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  5. Fantastic post!

    I got alot out of Blogopolis including the Editorial vs Advertorial panel. I think that all blogs, no matter what they decide need to at least think about it and make a informed decision on where they stand with brands. For me I know I got a few things on my to-do list from both that talk and your post to help take my blog to the next level.

    Thanks heaps!!

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  6. Ahhhh. This is (one of the many reasons) why I rate your blog. Thanks for making what is, for me, quite a confusing aspect of blogging so much easier to understand. Love your work.

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      Thanks Linda, that is the aim with each of my Saturday blogging posts. Things I’m learning (it’s never ending!) and things I’ve already learned that I think other bloggers would benefit from knowing.

  7. The answer is no, if you mean advertisements in the header, footer, or margins area. There are two reasons for this:

    1) Simply not how I operate. I don’t want anything on my blog I don’t personally have a long acquaintance with. Should one of those brands suggest an advertising relationship, I can only say “maybe,” with a strong leaning towards “probably not.” For brands that I have absolutely no history with? No way.

    2) I do not blog every day. Sometimes I don’t even blog every month. Any income generated by advertisements will be an incentive (read stressor) to constantly generate new content, even when I don’t feel like it. You what we call that? A job. Blogging isn’t my job. I’m a teacher. I love my students. That7s my job. I don’t want to be a professional blogger.

    Now, as for reviews of products? As long as they read the fair compensation manifesto and agree to allow me full editorial control and include the FTC required disclosure statements, sure. I’ll do that.

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      Hi Kionon, that is my point exactly. In the Bloggerverse we have a choice; blog as a hobby or as business. My post today is aimed at bloggers who either already take some advertising/sponsorship or want to make that part of their blogging future. I totally respect that that’s not everyone’s wish.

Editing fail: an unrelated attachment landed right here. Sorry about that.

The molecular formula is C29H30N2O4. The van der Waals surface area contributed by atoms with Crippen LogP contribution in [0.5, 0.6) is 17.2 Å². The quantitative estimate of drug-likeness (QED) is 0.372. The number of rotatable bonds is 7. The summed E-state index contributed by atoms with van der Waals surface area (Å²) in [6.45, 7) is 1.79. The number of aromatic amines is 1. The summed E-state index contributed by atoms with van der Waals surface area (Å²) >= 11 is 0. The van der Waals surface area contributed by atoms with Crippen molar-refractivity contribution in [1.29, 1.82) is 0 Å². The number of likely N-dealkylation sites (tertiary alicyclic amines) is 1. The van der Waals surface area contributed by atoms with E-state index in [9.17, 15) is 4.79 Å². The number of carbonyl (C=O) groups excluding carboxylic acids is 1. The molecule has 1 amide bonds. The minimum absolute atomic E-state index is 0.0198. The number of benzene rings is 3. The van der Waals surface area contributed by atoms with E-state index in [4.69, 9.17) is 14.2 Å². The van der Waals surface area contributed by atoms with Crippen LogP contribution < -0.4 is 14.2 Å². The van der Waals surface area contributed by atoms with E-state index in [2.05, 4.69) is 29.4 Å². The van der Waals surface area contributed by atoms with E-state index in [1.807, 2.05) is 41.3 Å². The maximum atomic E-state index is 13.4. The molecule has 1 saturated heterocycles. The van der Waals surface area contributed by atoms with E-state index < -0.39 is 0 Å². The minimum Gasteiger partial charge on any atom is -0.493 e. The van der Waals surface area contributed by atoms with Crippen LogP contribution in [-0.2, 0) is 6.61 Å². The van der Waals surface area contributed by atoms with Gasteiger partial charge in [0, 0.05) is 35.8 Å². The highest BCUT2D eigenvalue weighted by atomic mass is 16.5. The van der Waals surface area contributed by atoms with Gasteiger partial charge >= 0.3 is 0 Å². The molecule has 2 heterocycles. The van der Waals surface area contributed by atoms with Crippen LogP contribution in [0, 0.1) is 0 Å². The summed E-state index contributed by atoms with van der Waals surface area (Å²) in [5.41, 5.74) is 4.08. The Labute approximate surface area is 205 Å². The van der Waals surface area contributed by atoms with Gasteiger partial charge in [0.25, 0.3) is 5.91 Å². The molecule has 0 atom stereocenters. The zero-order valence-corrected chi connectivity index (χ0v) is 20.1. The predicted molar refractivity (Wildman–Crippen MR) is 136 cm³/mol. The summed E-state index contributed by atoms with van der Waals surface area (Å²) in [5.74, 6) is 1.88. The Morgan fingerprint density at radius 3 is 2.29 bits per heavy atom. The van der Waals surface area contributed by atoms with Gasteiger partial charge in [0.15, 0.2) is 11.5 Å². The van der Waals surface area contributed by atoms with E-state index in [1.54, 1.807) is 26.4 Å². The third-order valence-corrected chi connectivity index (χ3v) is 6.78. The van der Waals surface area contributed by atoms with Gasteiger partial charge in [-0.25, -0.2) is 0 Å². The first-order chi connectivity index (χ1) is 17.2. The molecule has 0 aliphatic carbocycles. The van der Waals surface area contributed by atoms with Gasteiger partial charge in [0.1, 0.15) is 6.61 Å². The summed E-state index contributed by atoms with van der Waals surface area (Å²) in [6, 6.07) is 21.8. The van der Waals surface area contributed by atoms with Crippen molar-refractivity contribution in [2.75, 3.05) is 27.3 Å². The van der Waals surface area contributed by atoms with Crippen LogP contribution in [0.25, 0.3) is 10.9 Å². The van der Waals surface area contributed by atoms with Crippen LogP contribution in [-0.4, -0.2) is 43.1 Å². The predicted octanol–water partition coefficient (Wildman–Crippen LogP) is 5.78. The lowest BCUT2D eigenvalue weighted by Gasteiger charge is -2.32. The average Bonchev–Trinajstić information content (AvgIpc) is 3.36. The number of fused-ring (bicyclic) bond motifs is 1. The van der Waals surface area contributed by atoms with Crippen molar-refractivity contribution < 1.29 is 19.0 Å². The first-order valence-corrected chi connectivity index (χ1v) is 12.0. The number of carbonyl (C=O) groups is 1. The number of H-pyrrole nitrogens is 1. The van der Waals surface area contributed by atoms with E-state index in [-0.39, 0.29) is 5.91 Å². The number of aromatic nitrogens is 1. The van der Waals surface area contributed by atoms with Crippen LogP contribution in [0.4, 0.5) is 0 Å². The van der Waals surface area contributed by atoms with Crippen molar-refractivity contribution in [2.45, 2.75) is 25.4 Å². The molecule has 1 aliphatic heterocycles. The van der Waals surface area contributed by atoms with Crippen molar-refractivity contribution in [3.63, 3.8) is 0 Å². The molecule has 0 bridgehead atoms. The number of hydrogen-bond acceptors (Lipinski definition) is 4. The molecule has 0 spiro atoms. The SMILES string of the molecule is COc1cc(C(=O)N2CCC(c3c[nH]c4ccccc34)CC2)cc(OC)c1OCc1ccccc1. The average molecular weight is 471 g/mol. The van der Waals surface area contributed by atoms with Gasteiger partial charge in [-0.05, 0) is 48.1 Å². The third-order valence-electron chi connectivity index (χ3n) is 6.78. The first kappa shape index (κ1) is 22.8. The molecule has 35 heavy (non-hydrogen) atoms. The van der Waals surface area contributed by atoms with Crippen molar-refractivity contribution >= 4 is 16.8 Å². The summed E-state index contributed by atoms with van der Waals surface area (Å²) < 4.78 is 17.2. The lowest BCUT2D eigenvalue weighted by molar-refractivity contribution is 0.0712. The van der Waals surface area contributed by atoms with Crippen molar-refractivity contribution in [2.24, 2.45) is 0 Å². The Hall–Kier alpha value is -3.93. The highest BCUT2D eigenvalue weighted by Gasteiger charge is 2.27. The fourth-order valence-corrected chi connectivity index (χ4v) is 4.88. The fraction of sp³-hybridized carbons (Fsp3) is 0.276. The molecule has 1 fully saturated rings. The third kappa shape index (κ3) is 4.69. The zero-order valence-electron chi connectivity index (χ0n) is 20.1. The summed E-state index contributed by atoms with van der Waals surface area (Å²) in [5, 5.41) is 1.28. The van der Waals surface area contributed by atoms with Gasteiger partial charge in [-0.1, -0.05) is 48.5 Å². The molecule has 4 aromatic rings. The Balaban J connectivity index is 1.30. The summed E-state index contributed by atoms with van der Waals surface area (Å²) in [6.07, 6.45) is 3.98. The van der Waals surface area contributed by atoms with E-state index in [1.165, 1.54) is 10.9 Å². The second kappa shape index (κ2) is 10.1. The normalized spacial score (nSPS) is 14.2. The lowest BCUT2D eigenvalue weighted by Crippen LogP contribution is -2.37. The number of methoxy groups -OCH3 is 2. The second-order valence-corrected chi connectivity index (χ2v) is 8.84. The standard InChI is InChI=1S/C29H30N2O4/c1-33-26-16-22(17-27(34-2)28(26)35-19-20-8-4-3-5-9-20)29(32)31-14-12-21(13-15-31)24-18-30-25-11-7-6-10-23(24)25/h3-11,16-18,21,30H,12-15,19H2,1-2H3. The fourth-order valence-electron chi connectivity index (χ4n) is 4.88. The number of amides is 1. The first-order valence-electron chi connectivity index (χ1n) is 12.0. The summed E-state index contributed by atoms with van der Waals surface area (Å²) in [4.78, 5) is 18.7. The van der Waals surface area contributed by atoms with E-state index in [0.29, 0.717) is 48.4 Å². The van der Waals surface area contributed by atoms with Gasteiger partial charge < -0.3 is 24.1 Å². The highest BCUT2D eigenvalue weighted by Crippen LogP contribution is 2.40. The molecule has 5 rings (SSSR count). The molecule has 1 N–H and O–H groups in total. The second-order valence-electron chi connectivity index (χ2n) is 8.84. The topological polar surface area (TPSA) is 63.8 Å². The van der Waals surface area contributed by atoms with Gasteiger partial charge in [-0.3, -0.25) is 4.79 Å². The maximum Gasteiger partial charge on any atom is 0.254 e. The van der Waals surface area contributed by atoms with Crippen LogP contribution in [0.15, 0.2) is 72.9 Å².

And I think it’s really fantastic that the US has mandatory disclosure laws for products received and reviewed – it’s something that I think would be a good step here in Australia.

      I make my own disclosures on blog posts where I’m writing about product that has been sent to me for review consideration.

      Thanks for stopping by!

  8. Great info that you have included in this post..everything you stated is very true and you were right on point. I think sometimes as bloggers we sometimes sell ourselves short because I’m very guilty of doing so. But this is a great resource and I have some things that I definitely need to work on..Thanks so much for sharing!!

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  9. Blogs didn’t exist when I wanted to “do something” with my writing, so I started my own boutique magazine for Aussie Christian women, Footprints, back in 1998 – & still going strong! It was also the mag I wanted to read, but couldn’t find :-).

    Nowadays the mag has grown to include a social media presence – Twitter, Facebook, and of course a blog. I do feel a bit “different” though because my main emphasis of course is the mag, rather than the blog but there are so many similarities …

    I was scared off advertising early on when I was approached by some very strange people/products (raunchy lingerie – not quite right for our mag!) – it’s only in the last couple of years that I have accepted ads in the magazine, for 2 main reasons: a. it helps fund the magazine making it cheaper for our subscribers, and b. I realised part of our “mission” is to help our readers get the word out about their product/service and connect with others. So a win-win all round really!

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      Hi Janet, in 1998 not everyone was on email! It’s great that you’ve able to grow from a magazine and build on that through a social media presence.
      And yes, as a media company, advertising does indeed help fund a magazine. It’s the formula that traditional media has used since it began.
      Keep doing what you’re doing – it’s working!

  10. Couldn’t agree more with your comments here and at the conference about choosing your brands and having a good relationship with a PR rep. I’ve been lucky enough to develop this with one brand I love and have finally met the marketing department, in person! While I’ve tried the same approach with others, they just don’t appear to value bloggers yet, or focus on specific niche blogs. But just because I’m not a fashion blogger, doesn’t mean I don’t love fashion brands and would not be interested in working with a couple. Same with food, tech, etc…

    Thanks for a great post, Nikki. You always seem to have your finger on the pulse of the blogger community and write exactly what is needed.

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      Thanks Dorothy and that’s great about the relationship you’re building. I’m not sure that it’s a case of some brands not valuing bloggers, more that they don’t necessarily understand what we do and can bring to the media table. Time will change all that. In the meantime, finding ones who do “get” blogging and bloggers, is the key.